>On Tuesday, I had the honor and pleasure of guest lecturing at the University of Maryland Baltimore County to a group of 20 students taking a freshman psychology seminar on passive aggressive behavior and using The Angry Smile as their textbook.  The students shared great examples of passive aggression and asked insightful questions about how this behavior shows up in familes and relationships.

One student asked me about the best way to prevent passive aggressive behavior from occuring.  Complex child-rearing and developmental conditions aside, the answer I gave was relatively simple:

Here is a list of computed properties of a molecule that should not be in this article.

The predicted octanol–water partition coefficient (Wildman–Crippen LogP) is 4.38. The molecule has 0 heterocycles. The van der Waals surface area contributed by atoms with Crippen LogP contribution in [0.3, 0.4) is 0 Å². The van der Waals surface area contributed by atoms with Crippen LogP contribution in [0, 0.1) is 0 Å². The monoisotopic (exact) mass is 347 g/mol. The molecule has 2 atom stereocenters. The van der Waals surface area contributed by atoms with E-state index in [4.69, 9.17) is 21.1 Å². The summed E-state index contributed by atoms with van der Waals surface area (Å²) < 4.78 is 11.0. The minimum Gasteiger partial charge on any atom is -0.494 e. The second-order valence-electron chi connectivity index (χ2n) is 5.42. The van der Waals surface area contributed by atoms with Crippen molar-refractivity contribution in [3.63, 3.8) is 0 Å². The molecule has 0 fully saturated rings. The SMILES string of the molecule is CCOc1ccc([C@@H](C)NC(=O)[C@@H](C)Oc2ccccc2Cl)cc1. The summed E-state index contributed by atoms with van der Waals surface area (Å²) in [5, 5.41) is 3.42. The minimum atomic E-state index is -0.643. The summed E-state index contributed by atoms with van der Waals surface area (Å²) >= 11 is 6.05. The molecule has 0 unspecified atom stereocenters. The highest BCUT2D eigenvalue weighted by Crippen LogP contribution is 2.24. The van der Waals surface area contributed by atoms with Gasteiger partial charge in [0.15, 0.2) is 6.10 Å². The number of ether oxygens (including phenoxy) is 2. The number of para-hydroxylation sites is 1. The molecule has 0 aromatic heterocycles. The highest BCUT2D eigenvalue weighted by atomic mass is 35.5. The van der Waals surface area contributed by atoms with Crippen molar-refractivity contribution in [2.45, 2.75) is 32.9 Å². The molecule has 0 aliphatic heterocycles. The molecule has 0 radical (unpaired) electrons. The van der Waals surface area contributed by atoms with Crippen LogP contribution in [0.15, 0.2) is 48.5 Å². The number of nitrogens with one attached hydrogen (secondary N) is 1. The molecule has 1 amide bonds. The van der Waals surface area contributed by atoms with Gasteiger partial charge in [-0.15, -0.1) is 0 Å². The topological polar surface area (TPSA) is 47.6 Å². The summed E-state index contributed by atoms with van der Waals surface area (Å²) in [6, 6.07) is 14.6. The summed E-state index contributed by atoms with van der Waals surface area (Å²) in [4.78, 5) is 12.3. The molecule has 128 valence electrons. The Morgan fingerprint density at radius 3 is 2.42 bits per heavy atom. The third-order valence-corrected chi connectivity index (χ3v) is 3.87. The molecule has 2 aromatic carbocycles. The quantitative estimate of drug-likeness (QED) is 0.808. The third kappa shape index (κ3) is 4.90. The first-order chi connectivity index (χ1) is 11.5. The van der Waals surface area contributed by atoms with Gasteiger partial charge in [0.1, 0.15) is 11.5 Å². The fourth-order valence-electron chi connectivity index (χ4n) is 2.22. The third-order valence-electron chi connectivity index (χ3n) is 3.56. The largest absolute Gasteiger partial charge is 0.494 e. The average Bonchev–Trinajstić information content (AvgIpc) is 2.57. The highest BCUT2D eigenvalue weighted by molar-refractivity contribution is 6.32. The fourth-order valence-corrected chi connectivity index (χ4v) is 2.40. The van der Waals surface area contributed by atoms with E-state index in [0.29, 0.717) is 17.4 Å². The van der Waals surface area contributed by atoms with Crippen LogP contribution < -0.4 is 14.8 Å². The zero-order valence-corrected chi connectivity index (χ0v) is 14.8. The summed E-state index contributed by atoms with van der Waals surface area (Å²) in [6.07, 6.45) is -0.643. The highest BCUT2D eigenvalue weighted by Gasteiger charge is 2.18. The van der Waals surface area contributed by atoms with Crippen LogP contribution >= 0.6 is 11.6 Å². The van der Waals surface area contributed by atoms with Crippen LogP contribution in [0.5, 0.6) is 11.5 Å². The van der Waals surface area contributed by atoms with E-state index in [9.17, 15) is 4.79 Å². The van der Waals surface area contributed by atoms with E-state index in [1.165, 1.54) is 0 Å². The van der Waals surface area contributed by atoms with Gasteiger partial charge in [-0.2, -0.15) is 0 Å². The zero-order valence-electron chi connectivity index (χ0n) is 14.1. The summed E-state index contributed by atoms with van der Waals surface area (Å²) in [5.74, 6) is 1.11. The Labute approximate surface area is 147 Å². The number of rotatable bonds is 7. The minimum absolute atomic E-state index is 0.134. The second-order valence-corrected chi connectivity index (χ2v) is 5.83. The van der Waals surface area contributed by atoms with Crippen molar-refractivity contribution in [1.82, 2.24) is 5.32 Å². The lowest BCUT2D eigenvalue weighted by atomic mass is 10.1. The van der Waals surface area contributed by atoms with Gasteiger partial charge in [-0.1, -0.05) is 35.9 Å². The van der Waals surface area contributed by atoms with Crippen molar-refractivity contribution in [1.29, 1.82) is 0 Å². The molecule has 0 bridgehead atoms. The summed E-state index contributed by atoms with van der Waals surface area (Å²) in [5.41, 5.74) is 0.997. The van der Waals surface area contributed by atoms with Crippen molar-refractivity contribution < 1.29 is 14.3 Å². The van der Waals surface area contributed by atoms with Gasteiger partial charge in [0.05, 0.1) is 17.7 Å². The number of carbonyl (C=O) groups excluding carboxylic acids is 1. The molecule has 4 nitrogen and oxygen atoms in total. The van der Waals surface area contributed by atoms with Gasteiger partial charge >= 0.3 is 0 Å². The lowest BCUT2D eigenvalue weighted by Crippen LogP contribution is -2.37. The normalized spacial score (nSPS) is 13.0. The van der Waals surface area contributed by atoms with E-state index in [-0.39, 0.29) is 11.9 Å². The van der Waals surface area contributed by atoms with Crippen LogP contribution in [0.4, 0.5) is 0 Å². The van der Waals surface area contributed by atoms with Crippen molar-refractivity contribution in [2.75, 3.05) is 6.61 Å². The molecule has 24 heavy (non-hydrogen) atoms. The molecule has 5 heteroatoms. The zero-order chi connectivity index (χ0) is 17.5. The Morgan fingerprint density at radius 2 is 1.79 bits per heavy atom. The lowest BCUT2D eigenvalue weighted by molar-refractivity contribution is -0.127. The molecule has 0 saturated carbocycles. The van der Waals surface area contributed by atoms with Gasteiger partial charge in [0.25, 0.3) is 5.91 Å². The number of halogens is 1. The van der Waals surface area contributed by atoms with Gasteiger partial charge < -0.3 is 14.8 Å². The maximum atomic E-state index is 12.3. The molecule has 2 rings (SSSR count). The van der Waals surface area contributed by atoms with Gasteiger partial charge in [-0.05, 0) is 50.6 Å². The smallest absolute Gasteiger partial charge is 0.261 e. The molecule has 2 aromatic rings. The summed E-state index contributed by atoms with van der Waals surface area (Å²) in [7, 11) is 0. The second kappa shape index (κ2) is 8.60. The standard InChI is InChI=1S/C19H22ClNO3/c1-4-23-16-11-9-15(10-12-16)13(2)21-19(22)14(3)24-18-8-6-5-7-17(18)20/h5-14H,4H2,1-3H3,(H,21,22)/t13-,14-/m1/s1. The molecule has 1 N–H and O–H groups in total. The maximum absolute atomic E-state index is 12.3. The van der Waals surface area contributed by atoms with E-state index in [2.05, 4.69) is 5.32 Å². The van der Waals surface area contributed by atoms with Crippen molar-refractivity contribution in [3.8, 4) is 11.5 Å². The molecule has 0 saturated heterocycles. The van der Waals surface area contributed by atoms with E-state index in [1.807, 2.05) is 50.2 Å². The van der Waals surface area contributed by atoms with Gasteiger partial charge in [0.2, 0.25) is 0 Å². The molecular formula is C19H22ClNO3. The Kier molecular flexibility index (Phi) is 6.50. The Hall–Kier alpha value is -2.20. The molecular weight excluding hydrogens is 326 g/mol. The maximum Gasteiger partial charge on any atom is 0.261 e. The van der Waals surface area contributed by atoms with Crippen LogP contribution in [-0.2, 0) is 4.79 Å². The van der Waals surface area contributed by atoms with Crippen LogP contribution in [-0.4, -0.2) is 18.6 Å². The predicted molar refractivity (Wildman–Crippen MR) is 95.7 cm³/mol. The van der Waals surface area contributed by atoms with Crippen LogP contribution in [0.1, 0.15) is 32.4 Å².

When family members, relatives, partners, spouses, co-workers, bosses, teachers, and anyone else who interacts with an angry person make it clear that they are open and willing to receive that person’s anger–that their honest and direct expression of anger will be tolerated, accepted, and even honored for its honesty–they provide the kind of environment in which indirect, passive aggressive communication styles are unnecessary.  

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